Imported: 13 Feb '17 | Published: 18 Jan '11
USPTO - Utility Patents
Protective equipment for safely discharging electrical potential comprises an interface (10, 50, 60) adapted to be in contact with a wearer. A conductive path in the interface contacts the wearer, the conductive path reaching a ground. A first circuit device (30) is provided in the conductive path. The first circuit device (30) has at least one variable resistance so as to oppose a first level of variable resistance to decrease a conductivity in the conductive path as a function of an increase in potential difference between the wearer and the ground, to allow static discharge through the protective equipment.
The present patent application claims priority on International Patent Application PCT/IB2006/052789, filed on Aug. 11, 2006, and on U.S. Provisional Patent Application 60/890,549, filed on Feb. 19, 2007.
The present application relates to electric-shock prevention, and more particularly to protective equipment used as protection against electrical discharges.
Interactions of the human being with his/her environment (such as friction through movements) causes an accumulation of a static charge on the human being. Humans typically wear non-conductive clothing (e.g., rubber-sole shoes which are an efficient insulator), which enhances the accumulation of a static charge by the human. More specifically, clothing is often the interface between the human and the ground. When the interface has insulating properties (e.g., shoes with rubber soles), the human accumulates a static charge. As such, when an object representing a ground is contacted, the human feels an unpleasant static shock as the charge is discharged to the ground.
In some workplaces, the level of static charge on workers is controlled. As an example, in the field of electronics, a 100 V charge may cause damage to electronic components, such as the erasure of data on magnetic data medium, even though the worker does not feel the discharge of such a charge. In operating with hydrocarbons (petroleum and gas industries), a 50 V charge may spark flammable vapors. In the plastics industry, static charges may be of such magnitudes that severe injuries resulting from electrical shocks have occurred. The control of static charge is therefore important, whether it be for the security of workers or for maintaining levels of productivity.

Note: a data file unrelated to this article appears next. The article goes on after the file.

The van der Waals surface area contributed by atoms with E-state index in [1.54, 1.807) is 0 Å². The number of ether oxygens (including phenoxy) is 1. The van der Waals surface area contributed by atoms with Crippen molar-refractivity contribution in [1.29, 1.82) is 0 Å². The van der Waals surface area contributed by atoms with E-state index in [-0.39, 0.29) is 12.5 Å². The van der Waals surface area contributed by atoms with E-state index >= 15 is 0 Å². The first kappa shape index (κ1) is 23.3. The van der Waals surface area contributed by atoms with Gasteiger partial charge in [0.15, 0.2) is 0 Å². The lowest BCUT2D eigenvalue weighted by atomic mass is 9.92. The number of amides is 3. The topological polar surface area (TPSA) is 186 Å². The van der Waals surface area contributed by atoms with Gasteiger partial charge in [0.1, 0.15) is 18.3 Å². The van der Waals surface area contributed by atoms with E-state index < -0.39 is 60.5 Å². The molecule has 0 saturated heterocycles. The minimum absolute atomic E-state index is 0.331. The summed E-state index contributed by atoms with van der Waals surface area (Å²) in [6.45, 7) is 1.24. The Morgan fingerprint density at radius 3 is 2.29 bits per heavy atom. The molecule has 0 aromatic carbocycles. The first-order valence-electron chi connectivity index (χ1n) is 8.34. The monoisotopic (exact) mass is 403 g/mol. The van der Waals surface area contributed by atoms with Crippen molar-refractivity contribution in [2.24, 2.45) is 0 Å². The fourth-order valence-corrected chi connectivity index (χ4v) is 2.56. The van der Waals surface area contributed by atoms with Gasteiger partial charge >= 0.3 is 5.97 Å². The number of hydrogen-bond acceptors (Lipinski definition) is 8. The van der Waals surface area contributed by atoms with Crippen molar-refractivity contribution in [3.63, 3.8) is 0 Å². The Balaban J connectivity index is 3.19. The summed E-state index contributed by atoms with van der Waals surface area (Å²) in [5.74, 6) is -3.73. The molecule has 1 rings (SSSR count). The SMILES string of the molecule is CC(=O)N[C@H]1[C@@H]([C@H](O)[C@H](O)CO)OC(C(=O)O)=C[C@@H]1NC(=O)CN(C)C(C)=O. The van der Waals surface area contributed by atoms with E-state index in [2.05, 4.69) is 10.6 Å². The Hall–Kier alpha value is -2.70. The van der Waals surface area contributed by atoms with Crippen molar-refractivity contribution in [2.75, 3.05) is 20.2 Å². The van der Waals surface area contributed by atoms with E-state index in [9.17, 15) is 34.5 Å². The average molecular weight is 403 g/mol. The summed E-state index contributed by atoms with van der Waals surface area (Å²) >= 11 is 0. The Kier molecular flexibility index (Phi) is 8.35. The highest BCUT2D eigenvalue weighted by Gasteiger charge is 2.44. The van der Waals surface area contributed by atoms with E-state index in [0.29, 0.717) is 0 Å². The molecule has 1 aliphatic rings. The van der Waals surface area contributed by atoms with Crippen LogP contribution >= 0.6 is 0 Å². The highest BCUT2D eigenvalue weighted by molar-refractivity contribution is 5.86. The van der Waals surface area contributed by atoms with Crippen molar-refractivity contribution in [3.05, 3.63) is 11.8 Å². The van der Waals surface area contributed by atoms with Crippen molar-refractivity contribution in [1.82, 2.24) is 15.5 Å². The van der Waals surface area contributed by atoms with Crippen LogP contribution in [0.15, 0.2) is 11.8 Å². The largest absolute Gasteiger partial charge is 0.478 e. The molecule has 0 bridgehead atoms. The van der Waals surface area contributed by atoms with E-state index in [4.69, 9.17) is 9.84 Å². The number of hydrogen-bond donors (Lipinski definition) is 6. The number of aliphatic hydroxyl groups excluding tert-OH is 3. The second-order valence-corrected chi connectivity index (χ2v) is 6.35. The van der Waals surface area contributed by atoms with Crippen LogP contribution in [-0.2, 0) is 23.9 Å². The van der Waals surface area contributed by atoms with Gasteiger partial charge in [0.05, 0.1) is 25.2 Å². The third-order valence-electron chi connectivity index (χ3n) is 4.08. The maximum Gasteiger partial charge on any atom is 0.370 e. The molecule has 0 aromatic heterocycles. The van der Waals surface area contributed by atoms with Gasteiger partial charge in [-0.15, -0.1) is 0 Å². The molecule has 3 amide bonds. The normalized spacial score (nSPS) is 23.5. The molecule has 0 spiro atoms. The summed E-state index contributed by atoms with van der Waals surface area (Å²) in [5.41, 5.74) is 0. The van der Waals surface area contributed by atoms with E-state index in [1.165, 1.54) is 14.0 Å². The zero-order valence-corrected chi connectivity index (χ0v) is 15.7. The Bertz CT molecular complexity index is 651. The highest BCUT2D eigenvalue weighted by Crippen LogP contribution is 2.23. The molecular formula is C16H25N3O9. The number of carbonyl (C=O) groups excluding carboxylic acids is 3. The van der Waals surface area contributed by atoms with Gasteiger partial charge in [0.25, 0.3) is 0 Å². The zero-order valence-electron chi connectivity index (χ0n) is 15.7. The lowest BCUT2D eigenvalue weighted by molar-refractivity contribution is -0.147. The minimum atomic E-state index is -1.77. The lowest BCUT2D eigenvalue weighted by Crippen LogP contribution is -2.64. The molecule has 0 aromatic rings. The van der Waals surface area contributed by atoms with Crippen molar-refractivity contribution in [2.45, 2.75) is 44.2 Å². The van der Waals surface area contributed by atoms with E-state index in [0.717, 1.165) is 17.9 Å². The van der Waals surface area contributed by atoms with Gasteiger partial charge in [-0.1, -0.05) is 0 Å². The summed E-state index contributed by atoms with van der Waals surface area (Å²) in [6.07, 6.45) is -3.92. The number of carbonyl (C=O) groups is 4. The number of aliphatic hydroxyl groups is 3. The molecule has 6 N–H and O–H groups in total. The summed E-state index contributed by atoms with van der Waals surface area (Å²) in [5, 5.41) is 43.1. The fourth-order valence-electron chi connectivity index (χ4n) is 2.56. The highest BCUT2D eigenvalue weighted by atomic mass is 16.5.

Protective equipment, such as shoes, wrist bands, heel pads, ankle bracelets, has been developed to control the charge of workers. However, if such protective equipment is highly conductive, there is an increased risk of electrocution for the wearer. The wearer of highly conductive protective gear may become a ground for high-voltage machinery or wires.
A plurality of products have been developed and patents have been granted to address the need for conductive, insulated or antistatic gear. Examples of patents include U.S. Pat. No. 493,782, U.S. Pat. No. 2,261,072, U.S. Pat. No. 2,712,099, amongst others.
It is therefore an aim of the present invention to provide electric-charge protective equipment that addresses issues associated with the prior art.
Therefore, in accordance with the preferred embodiment, there is provided protective equipment for safely discharging electrical potential comprising: an interface adapted to be in contact with a wearer; a conductive path in the interface contacting the wearer, the conductive path reaching a ground; and a first circuit device in the conductive path, the first circuit device having at least one variable resistance so as to oppose a first level of variable resistance to decrease a conductivity in the conductive path as a function of an increase in potential difference between the wearer and the ground, to allow static discharge through the protective equipment.
Further in accordance with the preferred embodiment, the first circuit device comprises a first resistance and a first pair of transistors, with the first pair of transistors arranged with respect to the first resistance so as to offer the first level of variable resistance according to a potential difference across the first resistance in a direction of a current flow.
Still further in accordance with the preferred embodiment, the protective equipment comprises a second circuit device in the conductive path in series with the first circuit device, the second circuit device having a second resistance and a second pair of transistors, with the second pair of transistors being arranged with respect to the second resistance so as to offer a second level of variable resistance according to a potential difference across the second resistance in a direction of a current flow.
Still further in accordance with the preferred embodiment, the transistors of the first pair are mosfets, with the transistors arranged on opposed sides of the first resistance so as to operate in depletion mode when current flows from the wearer to the ground.